This is tough. Our way of life is so deeply embedded in every single thing that we do, that changing it is going to cost all of us, not only in all the obvious ways, but also in ways that we probably haven't even thought of. And the cost isn't just money, but time too.

There's clearly no instant fix, so for starters we shouldn't be building new stuff that perpetuates the problem (out of town centres, estates without facilities, etc etc). That is something that could be done right now.
And opportunities – jobs, leisure activities, contact with friends and families, education, all sorts of stuff.
Riding a bike through a city is like navigating the collective neural pathways of a vast global mind.

Re: IPSOS Survey - Discouraging car use
« Reply #27 on: 23 April, 2022, 03:08:27 pm »
Reduce the subsidies on car ownership and use the saved money to subsidise/improve public transport and active travel, including proper provision for bikes on trains. We abandoned our car a couple of years ago but even when we had one I was advocating the above.

Re: IPSOS Survey - Discouraging car use
« Reply #28 on: 23 April, 2022, 06:57:55 pm »
I do find it horrific that when faced with a cost of living crisis the government decides the best[1] action to help poor people is to cut car fuel duty[2]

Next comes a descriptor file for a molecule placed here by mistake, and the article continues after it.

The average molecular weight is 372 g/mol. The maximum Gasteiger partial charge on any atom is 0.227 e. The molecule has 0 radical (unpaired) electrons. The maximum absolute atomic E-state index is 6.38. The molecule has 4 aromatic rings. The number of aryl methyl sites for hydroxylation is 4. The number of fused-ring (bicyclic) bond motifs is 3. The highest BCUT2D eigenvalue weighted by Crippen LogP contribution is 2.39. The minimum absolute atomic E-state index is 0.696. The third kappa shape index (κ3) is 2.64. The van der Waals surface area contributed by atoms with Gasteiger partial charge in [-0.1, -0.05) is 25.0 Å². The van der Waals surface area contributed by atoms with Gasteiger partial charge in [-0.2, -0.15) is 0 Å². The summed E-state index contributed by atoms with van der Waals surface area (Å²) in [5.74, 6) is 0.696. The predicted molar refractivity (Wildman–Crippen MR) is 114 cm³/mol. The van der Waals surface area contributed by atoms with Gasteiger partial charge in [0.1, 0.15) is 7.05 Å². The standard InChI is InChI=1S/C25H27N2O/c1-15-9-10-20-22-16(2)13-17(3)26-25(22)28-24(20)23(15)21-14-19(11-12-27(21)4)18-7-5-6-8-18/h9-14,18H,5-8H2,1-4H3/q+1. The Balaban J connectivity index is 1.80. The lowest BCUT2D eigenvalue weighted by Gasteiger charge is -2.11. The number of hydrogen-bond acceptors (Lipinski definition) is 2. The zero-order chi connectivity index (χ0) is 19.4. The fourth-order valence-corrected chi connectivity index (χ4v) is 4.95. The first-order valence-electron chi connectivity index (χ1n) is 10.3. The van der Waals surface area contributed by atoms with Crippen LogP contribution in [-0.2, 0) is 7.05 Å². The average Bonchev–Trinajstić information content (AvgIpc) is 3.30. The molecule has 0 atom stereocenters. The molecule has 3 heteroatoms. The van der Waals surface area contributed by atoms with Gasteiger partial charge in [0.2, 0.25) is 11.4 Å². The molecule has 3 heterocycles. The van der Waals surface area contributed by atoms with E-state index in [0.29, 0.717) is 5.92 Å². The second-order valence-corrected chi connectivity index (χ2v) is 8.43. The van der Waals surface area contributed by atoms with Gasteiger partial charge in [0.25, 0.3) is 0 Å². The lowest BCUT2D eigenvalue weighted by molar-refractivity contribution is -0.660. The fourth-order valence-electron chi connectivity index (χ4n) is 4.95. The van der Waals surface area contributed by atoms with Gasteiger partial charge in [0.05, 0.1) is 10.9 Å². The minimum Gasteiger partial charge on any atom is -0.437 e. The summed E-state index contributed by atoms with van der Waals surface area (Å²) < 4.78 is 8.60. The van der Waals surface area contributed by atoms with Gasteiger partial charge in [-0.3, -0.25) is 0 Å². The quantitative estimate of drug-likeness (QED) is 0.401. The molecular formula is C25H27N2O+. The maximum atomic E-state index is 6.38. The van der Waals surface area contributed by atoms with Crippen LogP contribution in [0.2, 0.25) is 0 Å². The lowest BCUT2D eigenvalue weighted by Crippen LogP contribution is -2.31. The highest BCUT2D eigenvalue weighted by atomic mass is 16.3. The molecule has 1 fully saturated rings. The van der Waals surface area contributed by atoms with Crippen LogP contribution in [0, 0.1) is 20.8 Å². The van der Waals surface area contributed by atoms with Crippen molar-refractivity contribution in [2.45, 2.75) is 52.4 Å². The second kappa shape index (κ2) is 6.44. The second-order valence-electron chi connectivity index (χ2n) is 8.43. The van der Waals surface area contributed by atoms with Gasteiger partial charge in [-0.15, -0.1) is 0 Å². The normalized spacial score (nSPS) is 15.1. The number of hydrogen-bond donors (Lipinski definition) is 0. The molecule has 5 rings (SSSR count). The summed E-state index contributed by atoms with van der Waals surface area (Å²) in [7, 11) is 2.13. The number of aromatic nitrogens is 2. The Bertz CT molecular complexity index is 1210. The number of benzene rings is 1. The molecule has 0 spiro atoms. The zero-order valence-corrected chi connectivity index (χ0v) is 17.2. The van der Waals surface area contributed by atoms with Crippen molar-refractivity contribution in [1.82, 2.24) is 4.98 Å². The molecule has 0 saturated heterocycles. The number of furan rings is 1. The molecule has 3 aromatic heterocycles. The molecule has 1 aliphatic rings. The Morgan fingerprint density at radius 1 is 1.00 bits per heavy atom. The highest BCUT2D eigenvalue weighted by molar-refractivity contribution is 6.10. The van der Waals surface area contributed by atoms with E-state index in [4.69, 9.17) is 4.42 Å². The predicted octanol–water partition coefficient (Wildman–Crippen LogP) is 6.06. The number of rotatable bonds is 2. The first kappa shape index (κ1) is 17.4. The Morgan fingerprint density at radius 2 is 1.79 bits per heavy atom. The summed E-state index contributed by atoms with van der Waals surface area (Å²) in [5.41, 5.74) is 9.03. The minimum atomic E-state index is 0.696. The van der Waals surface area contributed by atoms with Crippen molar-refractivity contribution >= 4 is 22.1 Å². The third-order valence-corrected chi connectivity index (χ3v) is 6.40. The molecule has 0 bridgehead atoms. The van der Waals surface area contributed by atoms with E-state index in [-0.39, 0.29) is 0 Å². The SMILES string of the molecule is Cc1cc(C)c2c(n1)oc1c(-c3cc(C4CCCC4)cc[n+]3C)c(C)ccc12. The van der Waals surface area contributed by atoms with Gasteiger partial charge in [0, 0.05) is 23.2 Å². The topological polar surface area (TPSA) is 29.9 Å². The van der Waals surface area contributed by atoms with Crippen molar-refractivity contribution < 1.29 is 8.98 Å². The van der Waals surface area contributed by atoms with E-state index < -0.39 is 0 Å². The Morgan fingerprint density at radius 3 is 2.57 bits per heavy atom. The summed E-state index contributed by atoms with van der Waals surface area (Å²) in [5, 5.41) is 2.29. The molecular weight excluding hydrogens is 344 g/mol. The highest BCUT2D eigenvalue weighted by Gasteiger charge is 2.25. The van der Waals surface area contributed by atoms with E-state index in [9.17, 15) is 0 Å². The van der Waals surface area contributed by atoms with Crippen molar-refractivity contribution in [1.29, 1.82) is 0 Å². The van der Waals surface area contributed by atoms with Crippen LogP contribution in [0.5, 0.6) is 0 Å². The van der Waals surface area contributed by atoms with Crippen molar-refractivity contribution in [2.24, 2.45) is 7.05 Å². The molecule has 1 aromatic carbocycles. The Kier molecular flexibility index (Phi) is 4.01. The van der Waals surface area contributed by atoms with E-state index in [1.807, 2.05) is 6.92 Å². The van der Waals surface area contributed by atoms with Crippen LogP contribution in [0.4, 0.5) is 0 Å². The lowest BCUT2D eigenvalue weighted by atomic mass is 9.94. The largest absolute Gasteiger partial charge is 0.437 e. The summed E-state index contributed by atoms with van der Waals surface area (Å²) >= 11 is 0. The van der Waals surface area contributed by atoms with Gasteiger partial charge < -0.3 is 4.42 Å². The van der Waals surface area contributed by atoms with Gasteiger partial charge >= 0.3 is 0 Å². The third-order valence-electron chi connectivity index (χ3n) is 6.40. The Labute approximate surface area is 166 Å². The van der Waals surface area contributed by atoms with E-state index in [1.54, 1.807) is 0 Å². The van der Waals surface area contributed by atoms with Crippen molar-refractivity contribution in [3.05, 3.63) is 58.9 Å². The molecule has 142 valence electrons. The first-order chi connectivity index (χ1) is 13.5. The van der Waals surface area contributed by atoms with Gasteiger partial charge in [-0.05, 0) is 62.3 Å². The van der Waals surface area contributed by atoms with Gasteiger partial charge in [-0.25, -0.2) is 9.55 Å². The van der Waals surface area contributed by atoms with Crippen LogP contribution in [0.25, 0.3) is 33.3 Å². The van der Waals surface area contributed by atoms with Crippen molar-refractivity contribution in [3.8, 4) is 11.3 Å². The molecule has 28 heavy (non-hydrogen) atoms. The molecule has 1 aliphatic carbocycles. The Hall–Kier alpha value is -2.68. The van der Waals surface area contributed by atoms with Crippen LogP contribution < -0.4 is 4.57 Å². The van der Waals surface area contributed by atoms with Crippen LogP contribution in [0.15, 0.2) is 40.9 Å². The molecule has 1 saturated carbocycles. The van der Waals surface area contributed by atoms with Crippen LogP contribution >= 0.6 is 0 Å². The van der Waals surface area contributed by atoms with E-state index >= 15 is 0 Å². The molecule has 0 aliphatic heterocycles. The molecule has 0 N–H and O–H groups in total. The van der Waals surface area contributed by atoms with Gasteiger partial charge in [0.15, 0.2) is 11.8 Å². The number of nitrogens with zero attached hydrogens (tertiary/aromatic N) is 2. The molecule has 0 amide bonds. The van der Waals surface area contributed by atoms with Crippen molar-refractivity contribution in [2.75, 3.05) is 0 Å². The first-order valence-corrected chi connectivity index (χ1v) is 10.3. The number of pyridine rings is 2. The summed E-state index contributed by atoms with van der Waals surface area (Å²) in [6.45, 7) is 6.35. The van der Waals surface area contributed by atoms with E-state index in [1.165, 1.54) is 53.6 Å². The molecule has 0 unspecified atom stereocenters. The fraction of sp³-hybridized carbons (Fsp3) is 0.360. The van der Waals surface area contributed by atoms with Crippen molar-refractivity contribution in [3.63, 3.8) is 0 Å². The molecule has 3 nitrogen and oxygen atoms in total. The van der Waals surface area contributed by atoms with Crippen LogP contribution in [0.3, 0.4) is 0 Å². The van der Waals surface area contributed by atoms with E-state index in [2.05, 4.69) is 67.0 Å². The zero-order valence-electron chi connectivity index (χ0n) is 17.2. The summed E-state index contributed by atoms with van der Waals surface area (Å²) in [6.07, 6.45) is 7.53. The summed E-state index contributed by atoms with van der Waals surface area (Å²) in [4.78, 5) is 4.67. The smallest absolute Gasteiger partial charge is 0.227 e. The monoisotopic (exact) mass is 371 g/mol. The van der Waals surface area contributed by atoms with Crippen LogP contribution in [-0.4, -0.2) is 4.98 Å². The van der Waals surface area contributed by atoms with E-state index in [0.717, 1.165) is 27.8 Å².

[1] "best" as in the one that will get widespread approval and hence votes. In effect this is an issue of the population in general who will moan more about the cost of driving than the cost of heating.
[2] or rather cut fuel duty *more*, as it's been frozen so effectively cut in real terms every year for yonks.
Quote from: tiermat
that's not science, it's semantics.

Re: IPSOS Survey - Discouraging car use
« Reply #29 on: 25 April, 2022, 02:31:53 pm »
I do find it horrific that when faced with a cost of living crisis the government decides the best[1] action to help poor people is to cut car fuel duty[2]


[1] "best" as in the one that will get widespread approval and hence votes. In effect this is an issue of the population in general who will moan more about the cost of driving than the cost of heating.